August 26, 2014

Isla and the Happily Ever After - Stephanie Perkins

Isla and the Happily Ever After book cover
Isla and the Happily Ever After by Stephanie Perkins
Series: Anna and the French Kiss #3
Publisher: Dutton
Publication Date: August 14, 2014
Source/Format: Borrowed from a friend (Thanks!) || ARC

From the glittering streets of Manhattan to the moonlit rooftops of Paris, falling in love is easy for hopeless dreamer Isla and introspective artist Josh. But as they begin their senior year in France, Isla and Josh are quickly forced to confront the heartbreaking reality that happily-ever-afters aren’t always forever. (modified, from Goodreads)

It feels like I have been waiting for a very long time for Isla and the Happily Ever After, and this is the year that it’s finally, finally here. Thanks to an amazing friend of mine, I was able to read it early! I’ll be honest: the wait gave me expectations, and pretty big ones. While I do have a couple of reservations about Isla and the Happily Ever After, the bottom line is this: I still devoured the story, and thoroughly enjoyed it too!

What has stood out, time after time, about a Perkins novel are her characters. She has managed to craft characters that are authentic and aspirational, so very different from readers, and yet still so relatable (and crush-worthy, in the case of these boys). I felt this way about Anna & Etienne in Anna and the French Kiss, and again about Lola & Cricket in Lola and the Boy Next Door. Happily, the trend continues in Isla and the Happily Ever After with Isla & Josh.

Admittedly, Isla is not my favorite of the Perkins girls. She does have a lot going for her: she’s smart (as in pretty much guaranteed to do well academically), independent, loyal (especially to her family and friends), and observant (especially when it comes to things that interest her). While I liked her, she came as self-absorbed and dramatic at times. I’m obviously not saying this is a terrible thing (especially as I do know people in real life who are like this too), but it did get on my nerves just the teensiest bit.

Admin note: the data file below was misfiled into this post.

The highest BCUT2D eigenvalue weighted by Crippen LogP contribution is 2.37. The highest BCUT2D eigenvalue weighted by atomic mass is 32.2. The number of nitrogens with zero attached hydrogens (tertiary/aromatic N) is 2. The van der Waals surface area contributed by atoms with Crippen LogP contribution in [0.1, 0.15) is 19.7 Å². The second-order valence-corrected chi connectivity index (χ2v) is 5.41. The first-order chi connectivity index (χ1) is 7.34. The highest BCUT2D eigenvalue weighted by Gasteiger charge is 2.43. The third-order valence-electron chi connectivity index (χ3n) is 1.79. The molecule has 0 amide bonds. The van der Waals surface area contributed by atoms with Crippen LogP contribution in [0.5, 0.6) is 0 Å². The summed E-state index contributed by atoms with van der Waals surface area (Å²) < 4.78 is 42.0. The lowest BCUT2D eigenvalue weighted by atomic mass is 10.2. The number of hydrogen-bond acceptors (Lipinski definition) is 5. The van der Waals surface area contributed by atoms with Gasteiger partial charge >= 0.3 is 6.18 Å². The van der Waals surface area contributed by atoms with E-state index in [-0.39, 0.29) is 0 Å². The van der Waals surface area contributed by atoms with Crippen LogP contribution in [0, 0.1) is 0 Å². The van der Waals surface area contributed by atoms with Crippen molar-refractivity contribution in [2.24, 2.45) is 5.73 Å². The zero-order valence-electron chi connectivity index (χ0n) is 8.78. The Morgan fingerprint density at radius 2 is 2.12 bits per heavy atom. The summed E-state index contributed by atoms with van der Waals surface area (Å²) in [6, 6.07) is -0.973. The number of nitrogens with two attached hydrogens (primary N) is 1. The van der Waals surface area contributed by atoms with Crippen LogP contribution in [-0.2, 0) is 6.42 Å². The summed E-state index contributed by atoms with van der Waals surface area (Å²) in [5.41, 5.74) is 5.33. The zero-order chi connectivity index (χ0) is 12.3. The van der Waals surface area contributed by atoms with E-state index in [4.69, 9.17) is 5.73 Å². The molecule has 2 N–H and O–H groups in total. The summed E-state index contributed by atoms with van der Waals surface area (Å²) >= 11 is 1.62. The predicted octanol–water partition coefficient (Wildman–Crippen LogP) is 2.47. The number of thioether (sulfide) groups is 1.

But there’s Josh, who I pretty much couldn’t help but crush on. He’s an artistic soul, passionate about his craft and dedicated to his dream of creating a graphic novel about his life. Josh is sweet, and romantic, a boy with wanderlust in his soul. He has plans for himself, and his life, and I admired that. In a way, he reminded me a little of Jack in Racing Savannah, if only because both boys had important family obligations to deal with that made it difficult for their girls to be with them.

Perkins has, again, sprinkled her story with memorable secondary characters. Kurt, for instance, is Isla’s best friend, who has a unique interest in maps, directions and finding the “right way”. There’s also Isla’s family (her parents + her sisters), and Josh’s family (his parents), who all play an important role in Isla & Josh’s story. I’m particularly enamored with the cameos from some familiar faces, however, and just wanted to hug the book when certain people finally appeared in this story!

In terms of story, Isla and the Happily Ever After was pretty dramatic! It focused mostly on the romance, which had swoony moments and rocky moments. I loved the imperfection, and lapped up the drama, which was easy to do because I shipped Isla and Josh so, so much. They’re both real, both flawed, and they both make a few mistakes. I love that even so, they were still sources of strength, encouragement, inspiration and understanding to each other. They certainly had me smiling like a fool, and dying of swoons at times, which I obviously loved.

But Perkins makes a point to try to include Isla’s personal struggles too, as Isla deals with her insecurities and doubts. It’s not just the romance that Isla is conflicted about, but also her own life choices. Perkins weaves the serious aspects of Isla and the Happily Ever After into a whirlwind adventure, creating a pretty darn awesome cocktail of romance, drama, and real life craziness. It was addictive, and I found myself turning the pages just so I could find out what would happen in the end!

Honestly, I simply enjoyed Isla and the Happily Ever After. It makes for a fun, long-awaited addition to the Perkins’ companion novels, and is written with the same signature Perkins charm as the others. Even though it didn’t quite sweep me away the way Anna and the French Kiss did years ago, I still really liked it! It satisfied my need for a new Perkins story, and did it pretty darn well too.


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